Excluding vitamin C, smaller doses of nutrients do appear to increase the percentage of nutrient absorbed. However, a modification of dosage form, surprisingly, does not seem to affect the location of maximum absorption along the gastrointestinal tract. The water-soluble nutrients—both vitamin C and mineral salts—initially appear to be absorbed quite rapidly. In the case of mineral salts, most notably zinc, a delay appears before a second phase of absorption occurs later in the nutrients’ transit along the gut. The most lipophilic nutrient, β-carotene, appears to be more slowly absorbed, but that may also reflect the time needed to generate an emulsified or protein-bound form compatible with transport into the serum, thereby influencing bioavailability. The reduced bioavailability of β-carotene and vitamin E in softgel form may also be related to its competition with the vegetable oil-based vehicle, present in excess, for emulsification by chylomicrons integral to absorption. This is in contrast to the normal expectation of the impact of oil-based delivery in the presence of an emulsifier .
Many subtleties can influence bioavailability and will need to be factored into any optimization. For example, the increased bioavailability of β-carotene in the tablet formulation may in part reflect the influence of the use of a water-soluble gelatin beadlets as carriers rather than simple dissolutions/suspensions in the vegetable oil used in the softgels . Investigations of the benefits of carotenoids indicate the interplay of genetics, auto regulation, and dietary intake, all of which contribute to complexity [19,20].
An inference from the percent absorbed reported in Table 4 is the mostly modest impact of dosage form on the Tier 2 arms of the AREDS2 trial, for which the dosage form was two softgels, not the original four tablets. Nutrient levels reported in accordance with the U.S. Dietary Supplement Health and Education Act of 1994 (DSHEA) of the five ingredients in AREDS1  are listed in Appendix 10, and are compared with those in AREDS2 in Appendix 10 and Appendix 11. Taking into consideration the differences in the observed bioavailabilities of the two dosage forms, the potential differences in percentages of micronutrient bioavailabilities provided in AREDS2 softgels relative to those in the AREDS1 tablets have been assessed and are provided in Table 5. There, the smaller increments of bioavailable β-carotene, which may have influenced the clinical results, suggest that removing β-carotene would not be significantly detrimental. Alternatively, its substitution with lutein and zeaxanthin did offer a visible benefit . In general, appreciable changes in maximum blood levels were observed and are reported in Appendix 12. While there is some uncertainty regarding the bioavailability of zinc, as discussed, increased bioavailability appears possible, as suggested at the half-dose—a single softgel—level.
As evident from Figure 2, Figure 3, Figure 4, and Figure 5, as well as the parameters evaluated in Table 4, the model-derived kinetic constants for each nutrient changed less significantly between dosage forms than those parameters between nutrients. This effect is mirrored in the consistencies of the tmaxs for a given nutrient between dosage forms. The inference, anticipated in the study design, is that the dosage form would have little significant impact on the bioavailability and efficacy of the AREDS nutrients. This appears to be borne out for the water-soluble nutrients, where bioavailability, if anything, is increased for the softgels; however, some caution is needed regarding the levels of the lipid-soluble nutrients, vitamin A as β-carotene and vitamin E. To the extent that these antioxidants, or other lipophilic antioxidants, such as lutein and zeaxanthin, which may be substituted for them, can be shown as integral to overall efficacy, the impact of dosage form should be explored .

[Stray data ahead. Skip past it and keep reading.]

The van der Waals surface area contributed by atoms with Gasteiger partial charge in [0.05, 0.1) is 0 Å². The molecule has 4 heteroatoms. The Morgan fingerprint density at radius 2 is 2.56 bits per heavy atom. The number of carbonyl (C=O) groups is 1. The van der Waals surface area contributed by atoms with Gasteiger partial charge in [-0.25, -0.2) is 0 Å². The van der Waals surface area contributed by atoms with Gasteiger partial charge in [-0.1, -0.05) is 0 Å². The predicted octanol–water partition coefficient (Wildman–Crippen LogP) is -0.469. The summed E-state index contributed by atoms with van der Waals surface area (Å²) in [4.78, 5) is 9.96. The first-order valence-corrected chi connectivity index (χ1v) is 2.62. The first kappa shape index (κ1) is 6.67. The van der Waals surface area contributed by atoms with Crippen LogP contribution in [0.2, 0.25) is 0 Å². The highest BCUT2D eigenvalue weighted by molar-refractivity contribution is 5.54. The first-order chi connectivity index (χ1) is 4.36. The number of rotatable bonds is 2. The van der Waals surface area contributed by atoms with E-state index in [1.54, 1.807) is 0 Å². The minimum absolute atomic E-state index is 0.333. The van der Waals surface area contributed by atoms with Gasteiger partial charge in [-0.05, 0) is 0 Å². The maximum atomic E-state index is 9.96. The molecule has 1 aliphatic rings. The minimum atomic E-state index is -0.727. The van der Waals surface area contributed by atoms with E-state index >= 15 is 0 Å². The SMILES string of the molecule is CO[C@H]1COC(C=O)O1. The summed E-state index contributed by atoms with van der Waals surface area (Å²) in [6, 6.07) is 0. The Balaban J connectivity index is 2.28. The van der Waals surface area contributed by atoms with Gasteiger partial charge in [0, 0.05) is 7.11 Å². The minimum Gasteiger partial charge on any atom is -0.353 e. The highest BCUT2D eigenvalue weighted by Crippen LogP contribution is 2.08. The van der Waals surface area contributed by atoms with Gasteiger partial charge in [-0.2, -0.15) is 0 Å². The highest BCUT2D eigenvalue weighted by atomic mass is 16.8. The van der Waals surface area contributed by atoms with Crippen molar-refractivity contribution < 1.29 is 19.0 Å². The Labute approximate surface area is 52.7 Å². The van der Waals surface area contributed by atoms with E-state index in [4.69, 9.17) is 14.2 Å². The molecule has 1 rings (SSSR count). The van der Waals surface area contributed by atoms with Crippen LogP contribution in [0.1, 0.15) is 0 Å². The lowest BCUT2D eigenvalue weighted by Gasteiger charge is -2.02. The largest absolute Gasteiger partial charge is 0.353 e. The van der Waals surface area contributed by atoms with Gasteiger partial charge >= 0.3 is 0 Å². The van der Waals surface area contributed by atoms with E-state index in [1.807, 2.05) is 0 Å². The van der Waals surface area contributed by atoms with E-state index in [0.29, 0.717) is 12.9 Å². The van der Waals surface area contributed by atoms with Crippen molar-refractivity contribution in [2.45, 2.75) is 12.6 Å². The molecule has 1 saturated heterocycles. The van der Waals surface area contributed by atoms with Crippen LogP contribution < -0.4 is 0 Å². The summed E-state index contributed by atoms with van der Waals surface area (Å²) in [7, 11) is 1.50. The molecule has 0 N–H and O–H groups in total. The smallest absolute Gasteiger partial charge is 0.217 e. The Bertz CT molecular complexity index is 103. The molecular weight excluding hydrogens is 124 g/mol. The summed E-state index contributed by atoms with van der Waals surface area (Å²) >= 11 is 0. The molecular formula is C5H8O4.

Within the caveats discussed below, the consistent pattern of the bimodal absorption of zinc across dosage forms is indicative of more than a singular mechanism of absorption. It is known that with each pH unit reduction away from seven, salts of both copper and zinc increase in solubility by about an order of magnitude [22–24]. Only a marginal effect on bioavailability is observed with changes in counterions, and this may reflect not a pH but a kinetic effect . The smaller fraction appears to be absorbed in the stomach, presumably related to the bolus associated with the ingested meal, as well as the time required for acidification. Bimodal absorption was evident from the change in the serum level, which decreased below the baseline at about 8 h, and this was attributed to a diurnal or migrational variation. Bimodal or oscillatory patterns of absorption, which have been reported previously for zinc [26,27] and other di-cations [28,29], could arise through several mechanisms. Variations in absorption along the length of the intestine  could result from a specialization of enterocytes involving changes in the density of transport proteins, and it can be under hormonal control. Ions can compete for absorption, or they can be influenced by complexation [23,31]. Another important influence, as suggested above, is the longitudinal variation in pH along the intestine and in the rates of proton generation at the intestinal wall [32–34]. Longitudinal changes in the gut pH are converted into temporal variations in ion bioavailability by peristaltic migration of the gut contents. As well, the role of the absorption of nutrients in the lower part of the intestine is not unprecedented . These observations support the merit of further investigation.